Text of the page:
Join now
Log in Join

Need expat info for United States of America?

Join InterNations to meet other expats where you live and read more articles like The Cost of Living in the US with relevant information for expats.

Brian Norris

Living in the USA, from the UK

"When first moving to Washington, D.C., I didn't know many people outside of the office. InterNations has changed that with some exciting events."

Caroline Stiles

Living in the USA, from Canada

"In such an international city such as Washington, D.C. InterNations holds great events for everyone to network and enjoy themselves."

InterNations - a community of trust

Economy & Finance

The Cost of Living in the US

Will you be moving to the US soon and want to know more about the cost of living so you can accurately budget your expenses? Our guide will give you advice on what you can expect to pay for housing, transportation, child care, and more, depending on which city or region of the country you are moving to.

US Cities and Regions: A Comparison

The United States can be split into four regions – Northeast, South, Midwest, and West – in order to compare the cost of living. The Northeast has the highest per capita income, followed by the West, South, and Midwest. The poorest areas in the country, however, are the rural areas of the West and South. The most expensive region to reside in is the West, especially California. This region is followed closely by the Northeast, then the South and Midwest. If the metropolitan areas of Washington, Baltimore, and Miami are excluded, then the South has the lowest cost of living in the United States.

The top five cities in terms of cost of living are San Jose, New York, San Francisco, Los Angeles, and Washington, D.C. None of the cities in the Midwest rank among those with the highest cost of living. The five cities with the lowest ranking are St. Louis, Kansas City, Cleveland, Pittsburgh, and Cincinnati. No Northeastern cities made it into the list of cities with the lowest cost of living.

Relocating to a major US city can mean having to pay more than 50% of the national average for housing, groceries, transportation, etc. Salaries are often higher in big cities, but rarely enough to compensate for the increased cost of living, which is generally the result of high property prices.

Unexpected Expenses

When you move to the US, you might encounter some unexpected expenses. One of these is that unless you live in the center of a major city, you will most likely need a car to get around. Gas prices are lower in the United States than in Europe, for example, but cars are usually bigger and less fuel efficient. Public transportation systems are growing throughout the country, but in all except major cities, this might only consist of a few buses that run rather infrequently.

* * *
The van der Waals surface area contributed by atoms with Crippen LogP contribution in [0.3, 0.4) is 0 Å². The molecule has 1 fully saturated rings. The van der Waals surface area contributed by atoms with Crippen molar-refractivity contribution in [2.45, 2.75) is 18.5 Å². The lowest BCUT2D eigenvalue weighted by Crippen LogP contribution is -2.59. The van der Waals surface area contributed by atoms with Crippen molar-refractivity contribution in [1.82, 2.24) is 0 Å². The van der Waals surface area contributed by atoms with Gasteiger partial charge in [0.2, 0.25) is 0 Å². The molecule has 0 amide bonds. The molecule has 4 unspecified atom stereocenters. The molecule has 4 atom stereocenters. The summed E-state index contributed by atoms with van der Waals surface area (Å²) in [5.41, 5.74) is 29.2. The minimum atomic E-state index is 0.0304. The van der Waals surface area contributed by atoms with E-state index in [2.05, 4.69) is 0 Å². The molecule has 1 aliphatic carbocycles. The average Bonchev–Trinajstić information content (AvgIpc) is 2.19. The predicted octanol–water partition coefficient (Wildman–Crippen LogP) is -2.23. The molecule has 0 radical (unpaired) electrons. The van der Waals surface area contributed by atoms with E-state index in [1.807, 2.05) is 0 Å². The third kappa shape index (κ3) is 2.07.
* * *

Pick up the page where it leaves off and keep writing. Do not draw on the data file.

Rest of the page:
If you will be bringing your young family to the US with you and both you and your spouse will be working, you will also have to plan in the high cost of child care, which continues to increase each year. The average annual price of child care ranges from USD 4,863 in Mississippi to USD 16,430 in Massachusetts. Families with two children under school age can expect to pay more for child care than for rent.

Also, don’t forget costs upon arrival such as furniture and any fees required to set up your phone, internet, and utilities. On the bright side, food and clothing are generally cheaper in the US than in many other developed countries, so this is an area where you may save some money.

Making a Budget

The following are a list of items to take into account when you are making a budget for your time abroad:


Price of Accommodation

The amount you’ll have to spend for housing varies widely across the US. Single family homes run anywhere from under USD 100,000 to well over USD 500,000, depending on the area and size of the house. In the wake of the housing crisis and the subsequent foreclosures, there are good deals to be had in some cities, so keep your eyes open.

The average price for renting a one-bedroom apartment in the city center is USD 950 per month. This decreases to USD 700 per month if you live outside of the city center. These prices vary widely when you look at individual cities, however. For example, a one-bedroom apartment in the city center costs USD 3,000 per month in New York, USD 2,000 per month in Washington, D.C., and USD 1,500 per month in Los Angeles. In Tulsa, Oklahoma, on the other hand, it only costs an average of USD 650 per month.

Average Monthly Costs

Utilities (electricity, heating, water, garbage collection) are usually not already included in your monthly rent, and range between USD 75 - USD 175 per month for a 1000-square-foot apartment. Internet usually costs between USD 40 - USD 45 per month. A meal for two in a nice restaurant will set you back USD 40 - USD 75, depending on which city you live in. A monthly transportation pass costs an average of USD 65 across the entire US, but costs USD 190 in Washington, D.C. and USD 100 in Chicago.


We do our best to keep this article up to date. However, we cannot guarantee that the information provided is always current or complete. 


InterNations Expat Magazine